Can leadership be defined? Part 3 – What do person based definitions of leadership tell us? By Max Eskell
Even under the increased scrutiny of the modern world, there are still leaders who are able to command attention and who engender followership. While Barak Obama and Christine Lagarde are great examples of charismatic leaders in positions of power, there are also examples of leaders who do not occupy formal leadership positions. Take for example Malala Yousafzai, the young girl shot by the Taliban for going to school, or Emma Watson the actress from Harry Potter and who is now a leading Women rights advocate and UN Women Goodwill Ambassador. Other examples of person based leaders are people who have built knowledge or expertise in their respective field, such as Denial Goleman (emotional intelligence) and Daniel Kahneman (behavioural economics), who have become leaders in their respective fields.
But what do person based definitions of leadership tell us about leadership?
Person based definitions of leadership have been used to identify what makes leaders successful, in the hope that these traits or skill could be replicated. Studies after WW2 sought to determine what separated successful leaders from their less successful counterparts. While some of these findings were useful (see below or here), indexing traits, skills or characteristics have several pitfalls.
A list of ‘traits’ or ‘characteristics’ is also troubling, as lists have a habit of getting longer, and the inclusion or exclusion of a trait or characteristic is often arbitrary. When you search a specific population of leaders (for example WW2 military officers) you will find some very common traits. For example, all leaders were white, male and middle-aged. While these findings correlated these traits with better leadership, it would be hard to argue that they were the cause of better leadership (as the bad leaders were also male). Therefore, we have to be very careful how leadership research is conducted, and the population from which the sample of leaders is taken.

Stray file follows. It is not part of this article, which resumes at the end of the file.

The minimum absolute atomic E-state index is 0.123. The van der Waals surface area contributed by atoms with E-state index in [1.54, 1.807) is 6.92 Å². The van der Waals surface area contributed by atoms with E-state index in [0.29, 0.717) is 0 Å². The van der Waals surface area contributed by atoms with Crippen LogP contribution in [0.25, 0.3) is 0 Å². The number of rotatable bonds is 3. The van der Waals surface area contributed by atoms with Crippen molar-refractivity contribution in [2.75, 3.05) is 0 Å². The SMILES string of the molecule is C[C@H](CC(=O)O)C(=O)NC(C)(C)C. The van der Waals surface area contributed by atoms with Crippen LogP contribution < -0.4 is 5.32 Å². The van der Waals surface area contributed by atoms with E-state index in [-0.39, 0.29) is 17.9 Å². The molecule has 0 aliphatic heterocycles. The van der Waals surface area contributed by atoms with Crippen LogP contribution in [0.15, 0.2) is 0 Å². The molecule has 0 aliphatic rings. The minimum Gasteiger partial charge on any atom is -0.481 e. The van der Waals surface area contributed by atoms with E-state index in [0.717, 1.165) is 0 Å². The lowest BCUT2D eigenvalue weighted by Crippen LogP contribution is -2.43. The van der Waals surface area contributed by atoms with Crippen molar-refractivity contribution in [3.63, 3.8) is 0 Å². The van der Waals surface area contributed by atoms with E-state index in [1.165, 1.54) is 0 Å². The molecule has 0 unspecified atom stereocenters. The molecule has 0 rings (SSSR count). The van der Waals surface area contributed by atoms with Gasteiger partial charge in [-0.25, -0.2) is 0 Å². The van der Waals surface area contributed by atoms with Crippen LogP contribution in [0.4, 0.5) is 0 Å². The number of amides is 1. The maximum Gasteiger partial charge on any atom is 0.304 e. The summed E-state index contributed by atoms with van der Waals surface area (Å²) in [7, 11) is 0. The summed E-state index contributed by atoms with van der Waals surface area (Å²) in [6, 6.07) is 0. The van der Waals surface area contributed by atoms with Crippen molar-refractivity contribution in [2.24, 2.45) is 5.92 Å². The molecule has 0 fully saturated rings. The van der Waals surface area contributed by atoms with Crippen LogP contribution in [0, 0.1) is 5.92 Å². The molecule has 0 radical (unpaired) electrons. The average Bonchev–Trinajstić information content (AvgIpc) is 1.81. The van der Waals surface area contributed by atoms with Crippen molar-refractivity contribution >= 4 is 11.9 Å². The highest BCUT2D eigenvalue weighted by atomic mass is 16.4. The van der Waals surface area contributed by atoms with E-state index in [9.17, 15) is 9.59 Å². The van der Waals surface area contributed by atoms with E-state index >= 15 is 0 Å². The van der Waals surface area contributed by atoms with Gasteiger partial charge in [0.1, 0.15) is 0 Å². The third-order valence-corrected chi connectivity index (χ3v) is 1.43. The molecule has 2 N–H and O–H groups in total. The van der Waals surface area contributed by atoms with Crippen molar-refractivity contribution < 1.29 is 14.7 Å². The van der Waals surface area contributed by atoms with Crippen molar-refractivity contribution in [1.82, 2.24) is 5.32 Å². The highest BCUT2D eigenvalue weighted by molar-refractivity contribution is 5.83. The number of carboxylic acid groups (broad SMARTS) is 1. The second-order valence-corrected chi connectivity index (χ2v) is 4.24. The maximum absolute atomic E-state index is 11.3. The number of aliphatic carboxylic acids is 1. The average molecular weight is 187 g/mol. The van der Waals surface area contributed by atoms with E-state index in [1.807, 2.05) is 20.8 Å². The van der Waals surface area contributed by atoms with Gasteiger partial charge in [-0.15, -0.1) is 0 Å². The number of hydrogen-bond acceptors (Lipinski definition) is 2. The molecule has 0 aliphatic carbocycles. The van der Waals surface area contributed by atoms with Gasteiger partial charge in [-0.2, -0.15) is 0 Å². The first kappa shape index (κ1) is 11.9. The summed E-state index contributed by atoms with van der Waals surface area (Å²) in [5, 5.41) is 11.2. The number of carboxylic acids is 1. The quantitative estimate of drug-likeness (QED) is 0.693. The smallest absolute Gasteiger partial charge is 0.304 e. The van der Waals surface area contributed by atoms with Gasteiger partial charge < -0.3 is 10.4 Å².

Traits or characteristics are rarely binary. For example, too much self-confidence may result in over-confidence or even arrogance. Therefore, self-confidence is an advantage, only under certain conditions. If you are in an environment where you have expertise, then self-confidence is justified (for more read work by Daniel Kahneman). However, in an environment where you have little expertise, or where cause and effect are delinked (e.g., the stock market) too much self-confidence is likely to make you overestimate your ability.
While person based definitions of leadership fulfil our desire for lists of skills or traits, these definitions fail to provide the subtlety and depth needed when our environment changes.
Thank you for reading and I hope you found this helpful. In my next post, I will focus on aim to explore results based definitions of leadership.